• [0054]
    FIG. 4 is a schematic diagram of an RFID tag having first and second integrated dipole antennas and an RFID integrated circuit (IC) having separate ports to which the first and second antennas are coupled. An RFID tag 102 includes an RFID integrated circuit (RFID IC) 420 having first and second ports 430, 432. A first integrated dipole antenna 440 connects to port 430 and a second integrated dipole antenna 442 connects to port 432.
  • [0055]
    Antenna patterns for antennas 440 and 442 are imprinted onto a flexible substrate such as, for example, made of a mylar material, by printing conductive material such as silver ink, chemically etching a substrate plated with conductive materials such as copper, or stamping the antenna pattern onto a plated substrate. For some antenna configurations, an antenna pattern my require an impedance matching or loading network. If a coil is required, such as for use with 8.2 MHz EAS, coil terminals 444,446 are connected to each port by means of a stamped via hole through the substrate material. UHF antenna elements typically have quarter wavelength resonant elements while coils require the necessary aperture and turns to collect sufficient magnetic energy to activate the IC on the tag.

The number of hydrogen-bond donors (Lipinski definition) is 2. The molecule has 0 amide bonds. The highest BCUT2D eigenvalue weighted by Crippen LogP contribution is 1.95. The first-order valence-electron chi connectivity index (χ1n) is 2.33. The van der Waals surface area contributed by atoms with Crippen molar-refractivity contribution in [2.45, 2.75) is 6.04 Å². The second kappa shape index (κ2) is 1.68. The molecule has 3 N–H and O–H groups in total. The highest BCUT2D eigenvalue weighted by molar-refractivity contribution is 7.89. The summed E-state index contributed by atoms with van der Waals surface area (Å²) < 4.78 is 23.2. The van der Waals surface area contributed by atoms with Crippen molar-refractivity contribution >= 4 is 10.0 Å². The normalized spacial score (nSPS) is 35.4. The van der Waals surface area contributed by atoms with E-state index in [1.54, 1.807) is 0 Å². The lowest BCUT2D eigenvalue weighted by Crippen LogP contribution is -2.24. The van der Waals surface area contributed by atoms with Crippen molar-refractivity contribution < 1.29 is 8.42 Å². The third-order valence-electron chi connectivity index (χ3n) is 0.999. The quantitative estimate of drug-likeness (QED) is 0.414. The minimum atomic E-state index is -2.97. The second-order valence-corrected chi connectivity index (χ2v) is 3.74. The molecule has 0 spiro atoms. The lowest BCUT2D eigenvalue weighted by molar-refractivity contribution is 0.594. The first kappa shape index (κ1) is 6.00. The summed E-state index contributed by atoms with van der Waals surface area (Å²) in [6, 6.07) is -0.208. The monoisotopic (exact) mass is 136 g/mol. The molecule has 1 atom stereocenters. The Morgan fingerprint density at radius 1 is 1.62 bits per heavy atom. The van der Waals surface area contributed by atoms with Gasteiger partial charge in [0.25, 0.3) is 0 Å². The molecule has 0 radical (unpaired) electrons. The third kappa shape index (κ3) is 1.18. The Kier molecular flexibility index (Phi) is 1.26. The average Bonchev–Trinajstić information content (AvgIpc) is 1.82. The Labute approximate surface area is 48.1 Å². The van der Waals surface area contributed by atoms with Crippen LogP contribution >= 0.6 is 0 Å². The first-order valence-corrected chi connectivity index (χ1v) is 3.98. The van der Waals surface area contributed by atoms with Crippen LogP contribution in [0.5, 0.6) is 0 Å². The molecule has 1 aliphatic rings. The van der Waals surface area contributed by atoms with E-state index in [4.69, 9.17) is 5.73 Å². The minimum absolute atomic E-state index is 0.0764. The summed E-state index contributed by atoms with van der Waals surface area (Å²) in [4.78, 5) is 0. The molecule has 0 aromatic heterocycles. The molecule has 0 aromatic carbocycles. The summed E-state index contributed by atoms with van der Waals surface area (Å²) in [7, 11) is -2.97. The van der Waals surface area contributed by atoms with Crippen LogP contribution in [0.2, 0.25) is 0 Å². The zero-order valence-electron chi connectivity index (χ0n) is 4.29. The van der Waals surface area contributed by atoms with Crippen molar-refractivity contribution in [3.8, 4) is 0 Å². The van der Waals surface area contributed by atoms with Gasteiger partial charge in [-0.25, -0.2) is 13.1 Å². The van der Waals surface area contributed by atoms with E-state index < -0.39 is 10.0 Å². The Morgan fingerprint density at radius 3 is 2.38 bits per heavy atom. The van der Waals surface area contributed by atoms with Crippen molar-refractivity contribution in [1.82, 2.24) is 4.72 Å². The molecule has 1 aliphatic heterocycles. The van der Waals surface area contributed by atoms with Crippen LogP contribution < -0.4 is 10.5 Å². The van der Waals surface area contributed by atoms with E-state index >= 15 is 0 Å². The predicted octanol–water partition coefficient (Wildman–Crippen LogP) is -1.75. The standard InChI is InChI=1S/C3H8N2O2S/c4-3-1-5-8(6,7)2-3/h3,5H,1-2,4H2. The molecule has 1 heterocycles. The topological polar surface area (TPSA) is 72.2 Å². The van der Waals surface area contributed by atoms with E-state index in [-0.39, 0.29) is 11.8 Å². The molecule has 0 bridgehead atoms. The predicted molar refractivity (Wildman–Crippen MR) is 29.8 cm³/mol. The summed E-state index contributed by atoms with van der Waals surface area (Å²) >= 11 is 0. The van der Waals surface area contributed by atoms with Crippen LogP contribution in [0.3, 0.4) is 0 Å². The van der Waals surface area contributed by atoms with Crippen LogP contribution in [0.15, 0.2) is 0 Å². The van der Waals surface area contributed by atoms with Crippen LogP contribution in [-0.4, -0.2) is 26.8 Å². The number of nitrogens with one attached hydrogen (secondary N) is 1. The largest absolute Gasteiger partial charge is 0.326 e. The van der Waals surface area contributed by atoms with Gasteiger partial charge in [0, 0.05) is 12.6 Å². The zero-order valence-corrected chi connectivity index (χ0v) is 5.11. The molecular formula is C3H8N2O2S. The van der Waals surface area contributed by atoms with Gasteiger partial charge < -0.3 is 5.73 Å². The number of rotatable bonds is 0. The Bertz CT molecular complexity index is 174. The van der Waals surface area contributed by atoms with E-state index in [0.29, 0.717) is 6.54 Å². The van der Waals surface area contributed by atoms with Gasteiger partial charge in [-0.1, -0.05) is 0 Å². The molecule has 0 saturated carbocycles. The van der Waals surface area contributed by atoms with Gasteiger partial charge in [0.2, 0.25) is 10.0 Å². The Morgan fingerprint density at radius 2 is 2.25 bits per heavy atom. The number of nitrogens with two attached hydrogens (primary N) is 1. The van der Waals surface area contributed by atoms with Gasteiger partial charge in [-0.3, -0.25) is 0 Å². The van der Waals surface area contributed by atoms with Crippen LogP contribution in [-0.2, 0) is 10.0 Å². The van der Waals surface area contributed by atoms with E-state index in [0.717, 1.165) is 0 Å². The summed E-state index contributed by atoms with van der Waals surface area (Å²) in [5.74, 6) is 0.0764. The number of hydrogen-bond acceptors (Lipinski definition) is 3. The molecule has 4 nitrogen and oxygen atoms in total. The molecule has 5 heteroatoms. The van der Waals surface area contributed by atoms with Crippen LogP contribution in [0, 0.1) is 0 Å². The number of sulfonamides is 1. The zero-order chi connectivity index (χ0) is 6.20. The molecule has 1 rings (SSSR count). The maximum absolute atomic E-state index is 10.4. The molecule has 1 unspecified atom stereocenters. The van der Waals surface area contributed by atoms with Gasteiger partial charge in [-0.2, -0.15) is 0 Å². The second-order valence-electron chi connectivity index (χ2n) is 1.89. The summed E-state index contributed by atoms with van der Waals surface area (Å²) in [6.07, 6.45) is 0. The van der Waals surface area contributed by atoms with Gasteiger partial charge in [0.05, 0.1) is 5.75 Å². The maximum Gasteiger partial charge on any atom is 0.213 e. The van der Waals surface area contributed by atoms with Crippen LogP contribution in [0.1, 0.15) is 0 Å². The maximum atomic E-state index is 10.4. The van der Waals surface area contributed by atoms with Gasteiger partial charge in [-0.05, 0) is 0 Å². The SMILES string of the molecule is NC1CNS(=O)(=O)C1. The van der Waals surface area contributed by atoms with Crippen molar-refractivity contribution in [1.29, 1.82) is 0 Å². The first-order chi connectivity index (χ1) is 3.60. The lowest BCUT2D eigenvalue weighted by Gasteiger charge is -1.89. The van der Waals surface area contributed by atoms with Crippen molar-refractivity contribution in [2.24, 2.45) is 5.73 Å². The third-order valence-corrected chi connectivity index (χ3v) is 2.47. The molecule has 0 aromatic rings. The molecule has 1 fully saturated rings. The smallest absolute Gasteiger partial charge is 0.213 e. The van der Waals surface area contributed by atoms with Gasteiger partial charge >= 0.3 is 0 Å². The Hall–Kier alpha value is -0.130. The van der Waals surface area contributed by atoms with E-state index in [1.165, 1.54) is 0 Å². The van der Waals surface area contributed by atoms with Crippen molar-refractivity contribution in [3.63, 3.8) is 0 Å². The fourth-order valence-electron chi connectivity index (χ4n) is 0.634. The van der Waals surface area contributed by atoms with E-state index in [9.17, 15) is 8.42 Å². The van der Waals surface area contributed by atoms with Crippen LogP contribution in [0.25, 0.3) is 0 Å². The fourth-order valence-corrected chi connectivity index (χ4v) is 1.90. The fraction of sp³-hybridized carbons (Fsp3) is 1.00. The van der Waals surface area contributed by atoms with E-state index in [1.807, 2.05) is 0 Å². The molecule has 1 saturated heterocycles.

• [0056]
    FIG. 5 is a schematic diagram of an RFID reader interacting with an RFID tag having dual integrated antennas. An RFID reader 510 communicates through an antenna 520 with one or more RFID tag 102 via either of the tag's antennas, for example antennas 440 and 442 shown in the FIG. 4 embodiment. During such communication RFID reader 510 can send a command to RFID IC 420 to cause it to change its mode of operation and make a live connection to either port 430 or 432 (see FIG. 4).
  • [0057]